Last week marked the beginning of Bennington College’s Forest Biomass Assessment project. The goal of this project, funded by the College’s Sustainability Committee, is to determine the amount of standing biomass (a.k.a. the amount of wood in trees) thatexists in campus forestlands and to estimate the amount of carbon dioxide (CO2) is being sequestered in that biomass. As trees grow and photosynthesize, they take up carbon dioxide from the atmosphere, which is held by the tree in its tissues as long as it is alive (the CO2 is later released when the tree dies and decomposes).
The project is being developed by the Sustainability Committee to explore the capacity of reforestation efforts on campus to offset some of the CO2 emissions produced by the College in other areas, such as travel. “There are some areas where, as an educational institution, we cannot avoid producing carbon emissions—student travel for study abroad or field work term, for example,” says Valerie Imbruce, Director of Environmental Studies at Bennington and co-Chair of the Sustainability Committee. “As a rural campus, however, one of our greatest assets is our forests. If we can manage those forests for carbon storage, it could have a big impact on our carbon footprint as a college.”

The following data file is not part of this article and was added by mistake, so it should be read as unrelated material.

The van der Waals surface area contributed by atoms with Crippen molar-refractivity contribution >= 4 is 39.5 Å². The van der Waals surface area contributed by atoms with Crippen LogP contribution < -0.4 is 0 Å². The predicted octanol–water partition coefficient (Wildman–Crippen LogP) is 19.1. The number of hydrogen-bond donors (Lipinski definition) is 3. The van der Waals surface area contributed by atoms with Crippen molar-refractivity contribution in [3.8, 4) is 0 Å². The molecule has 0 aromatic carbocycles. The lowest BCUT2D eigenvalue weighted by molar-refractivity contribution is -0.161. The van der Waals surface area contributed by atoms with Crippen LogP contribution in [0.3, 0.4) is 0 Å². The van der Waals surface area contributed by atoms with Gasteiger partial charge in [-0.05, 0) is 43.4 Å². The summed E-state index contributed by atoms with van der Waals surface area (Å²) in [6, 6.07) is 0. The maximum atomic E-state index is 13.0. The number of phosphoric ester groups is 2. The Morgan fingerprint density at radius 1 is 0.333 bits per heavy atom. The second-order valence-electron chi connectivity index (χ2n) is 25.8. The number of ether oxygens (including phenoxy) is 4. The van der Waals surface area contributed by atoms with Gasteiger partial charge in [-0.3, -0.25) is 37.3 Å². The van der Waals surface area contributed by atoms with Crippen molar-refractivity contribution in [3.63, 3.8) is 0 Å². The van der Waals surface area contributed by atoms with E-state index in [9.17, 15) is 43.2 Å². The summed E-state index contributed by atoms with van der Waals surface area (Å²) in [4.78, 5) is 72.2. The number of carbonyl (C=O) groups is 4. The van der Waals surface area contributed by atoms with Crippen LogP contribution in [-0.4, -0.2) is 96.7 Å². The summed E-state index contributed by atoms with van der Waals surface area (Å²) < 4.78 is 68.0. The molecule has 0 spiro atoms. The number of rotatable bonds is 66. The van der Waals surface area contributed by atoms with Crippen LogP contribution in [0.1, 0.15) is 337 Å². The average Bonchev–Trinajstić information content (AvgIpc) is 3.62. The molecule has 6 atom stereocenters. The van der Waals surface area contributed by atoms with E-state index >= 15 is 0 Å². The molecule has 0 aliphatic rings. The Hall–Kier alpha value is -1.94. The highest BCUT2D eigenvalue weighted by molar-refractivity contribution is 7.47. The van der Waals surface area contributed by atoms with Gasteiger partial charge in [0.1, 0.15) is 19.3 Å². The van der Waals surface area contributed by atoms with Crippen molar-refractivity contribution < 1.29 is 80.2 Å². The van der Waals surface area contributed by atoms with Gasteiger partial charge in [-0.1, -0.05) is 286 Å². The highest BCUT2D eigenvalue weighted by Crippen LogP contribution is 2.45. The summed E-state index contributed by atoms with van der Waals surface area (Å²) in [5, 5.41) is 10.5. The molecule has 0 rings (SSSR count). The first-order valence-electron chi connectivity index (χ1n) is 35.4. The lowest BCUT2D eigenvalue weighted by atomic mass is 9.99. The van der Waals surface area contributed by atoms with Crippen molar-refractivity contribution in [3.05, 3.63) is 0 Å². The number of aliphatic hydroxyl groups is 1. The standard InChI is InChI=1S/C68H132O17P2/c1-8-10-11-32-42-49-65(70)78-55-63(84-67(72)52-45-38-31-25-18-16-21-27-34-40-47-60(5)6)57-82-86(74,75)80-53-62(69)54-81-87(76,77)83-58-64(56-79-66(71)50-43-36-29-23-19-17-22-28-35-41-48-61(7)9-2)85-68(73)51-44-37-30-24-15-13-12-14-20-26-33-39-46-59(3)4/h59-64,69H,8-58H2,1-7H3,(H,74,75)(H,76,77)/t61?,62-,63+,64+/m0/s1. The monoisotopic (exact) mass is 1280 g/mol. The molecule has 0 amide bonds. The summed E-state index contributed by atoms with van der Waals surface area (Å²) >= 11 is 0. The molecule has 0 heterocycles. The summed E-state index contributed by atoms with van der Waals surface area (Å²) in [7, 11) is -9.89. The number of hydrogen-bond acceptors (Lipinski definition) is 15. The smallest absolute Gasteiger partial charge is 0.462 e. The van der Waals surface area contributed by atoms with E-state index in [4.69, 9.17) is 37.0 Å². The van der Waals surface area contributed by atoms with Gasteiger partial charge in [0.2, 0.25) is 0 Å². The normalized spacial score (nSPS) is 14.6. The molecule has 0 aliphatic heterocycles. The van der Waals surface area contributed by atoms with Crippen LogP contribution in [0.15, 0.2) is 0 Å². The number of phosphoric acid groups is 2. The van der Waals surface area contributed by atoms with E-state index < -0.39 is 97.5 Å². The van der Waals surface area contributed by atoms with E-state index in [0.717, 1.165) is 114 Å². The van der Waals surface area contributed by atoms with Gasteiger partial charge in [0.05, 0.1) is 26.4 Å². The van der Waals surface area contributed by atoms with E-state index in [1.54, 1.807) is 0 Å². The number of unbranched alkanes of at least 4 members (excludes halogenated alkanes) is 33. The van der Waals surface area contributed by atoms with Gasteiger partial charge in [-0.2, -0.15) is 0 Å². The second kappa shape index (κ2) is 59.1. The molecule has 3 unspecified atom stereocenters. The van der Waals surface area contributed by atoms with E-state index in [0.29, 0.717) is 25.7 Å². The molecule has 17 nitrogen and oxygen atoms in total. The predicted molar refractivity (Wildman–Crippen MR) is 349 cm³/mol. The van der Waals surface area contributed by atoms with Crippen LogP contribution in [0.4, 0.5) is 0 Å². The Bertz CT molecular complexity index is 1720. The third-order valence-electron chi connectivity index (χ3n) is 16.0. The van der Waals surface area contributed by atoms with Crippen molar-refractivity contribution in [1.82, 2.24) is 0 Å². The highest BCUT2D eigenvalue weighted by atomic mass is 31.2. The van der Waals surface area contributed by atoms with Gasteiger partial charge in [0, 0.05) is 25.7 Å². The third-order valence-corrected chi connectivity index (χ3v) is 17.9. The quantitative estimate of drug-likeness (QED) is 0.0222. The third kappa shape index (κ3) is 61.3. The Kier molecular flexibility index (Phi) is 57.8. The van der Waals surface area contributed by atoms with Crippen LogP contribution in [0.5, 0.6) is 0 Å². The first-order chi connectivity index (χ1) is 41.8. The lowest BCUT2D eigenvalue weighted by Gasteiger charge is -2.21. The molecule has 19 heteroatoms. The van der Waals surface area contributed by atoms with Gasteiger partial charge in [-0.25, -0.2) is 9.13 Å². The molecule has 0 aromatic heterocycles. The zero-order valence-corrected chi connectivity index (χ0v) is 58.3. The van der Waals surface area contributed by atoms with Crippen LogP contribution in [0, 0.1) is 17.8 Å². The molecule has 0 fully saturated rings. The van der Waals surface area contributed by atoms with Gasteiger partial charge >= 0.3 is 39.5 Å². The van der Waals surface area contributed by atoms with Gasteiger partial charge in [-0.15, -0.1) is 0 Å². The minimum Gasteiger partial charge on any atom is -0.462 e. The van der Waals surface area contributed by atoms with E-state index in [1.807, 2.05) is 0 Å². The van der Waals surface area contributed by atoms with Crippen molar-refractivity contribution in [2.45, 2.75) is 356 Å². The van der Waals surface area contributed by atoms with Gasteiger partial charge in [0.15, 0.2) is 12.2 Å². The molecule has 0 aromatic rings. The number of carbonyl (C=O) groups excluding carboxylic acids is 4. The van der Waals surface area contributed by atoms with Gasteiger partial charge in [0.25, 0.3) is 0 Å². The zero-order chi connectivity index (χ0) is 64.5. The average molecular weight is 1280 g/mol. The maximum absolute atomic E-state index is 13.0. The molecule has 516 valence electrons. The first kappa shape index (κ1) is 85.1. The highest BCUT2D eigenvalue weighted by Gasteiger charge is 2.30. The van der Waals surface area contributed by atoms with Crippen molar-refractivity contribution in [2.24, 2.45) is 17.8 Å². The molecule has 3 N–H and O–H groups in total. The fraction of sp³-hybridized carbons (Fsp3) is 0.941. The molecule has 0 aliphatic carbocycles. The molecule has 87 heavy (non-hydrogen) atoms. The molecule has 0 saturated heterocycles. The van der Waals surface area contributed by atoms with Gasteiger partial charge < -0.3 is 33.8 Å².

This summer, Alexandra Armanino ‘12 and Mara McPartland ’12 are starting the initial stage of this project by carrying out a detailed forest survey of the College’s campus. Using aerial photographs and GPS, Alex and Mara will identify and take measurements on about 20% of the trees on campus, as well as collecting soil samples and data on other landscape characteristics that influence vegetation growth.
In the fall term, a projects course on geographic information systems (GIS) taught by Tim Schroeder and Kerry Woods (ENV4110.01; Modeling Landscapes: An Intro to Applied GIS) will use the collected data to create detailed landscape maps that will aid in the development of a model to predict CO2 sequestration on campus.